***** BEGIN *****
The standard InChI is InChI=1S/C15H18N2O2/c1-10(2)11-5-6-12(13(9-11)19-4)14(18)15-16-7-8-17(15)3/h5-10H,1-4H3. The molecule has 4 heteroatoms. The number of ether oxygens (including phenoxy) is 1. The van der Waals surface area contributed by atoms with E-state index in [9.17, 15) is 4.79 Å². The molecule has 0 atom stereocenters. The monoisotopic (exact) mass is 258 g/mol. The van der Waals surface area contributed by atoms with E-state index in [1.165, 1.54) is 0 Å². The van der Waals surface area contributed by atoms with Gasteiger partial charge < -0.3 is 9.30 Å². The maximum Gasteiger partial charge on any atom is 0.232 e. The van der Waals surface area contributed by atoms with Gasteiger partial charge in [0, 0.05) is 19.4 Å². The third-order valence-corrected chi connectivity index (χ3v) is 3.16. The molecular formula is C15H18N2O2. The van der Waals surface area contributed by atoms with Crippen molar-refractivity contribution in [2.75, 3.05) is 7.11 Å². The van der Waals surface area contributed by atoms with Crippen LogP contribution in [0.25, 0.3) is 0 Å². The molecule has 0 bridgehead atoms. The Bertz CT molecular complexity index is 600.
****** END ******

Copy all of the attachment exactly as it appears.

The standard InChI is InChI=1S/C15H18N2O2/c1-10(2)11-5-6-12(13(9-11)19-4)14(18)15-16-7-8-17(15)3/h5-10H,1-4H3. The molecule has 4 heteroatoms. The number of ether oxygens (including phenoxy) is 1. The van der Waals surface area contributed by atoms with E-state index in [9.17, 15) is 4.79 Å². The molecule has 0 atom stereocenters. The monoisotopic (exact) mass is 258 g/mol. The van der Waals surface area contributed by atoms with E-state index in [1.165, 1.54) is 0 Å². The van der Waals surface area contributed by atoms with Gasteiger partial charge < -0.3 is 9.30 Å². The maximum Gasteiger partial charge on any atom is 0.232 e. The van der Waals surface area contributed by atoms with Gasteiger partial charge in [0, 0.05) is 19.4 Å². The third-order valence-corrected chi connectivity index (χ3v) is 3.16. The molecular formula is C15H18N2O2. The van der Waals surface area contributed by atoms with Crippen molar-refractivity contribution in [2.75, 3.05) is 7.11 Å². The van der Waals surface area contributed by atoms with Crippen LogP contribution in [0.25, 0.3) is 0 Å². The molecule has 0 bridgehead atoms. The Bertz CT molecular complexity index is 600.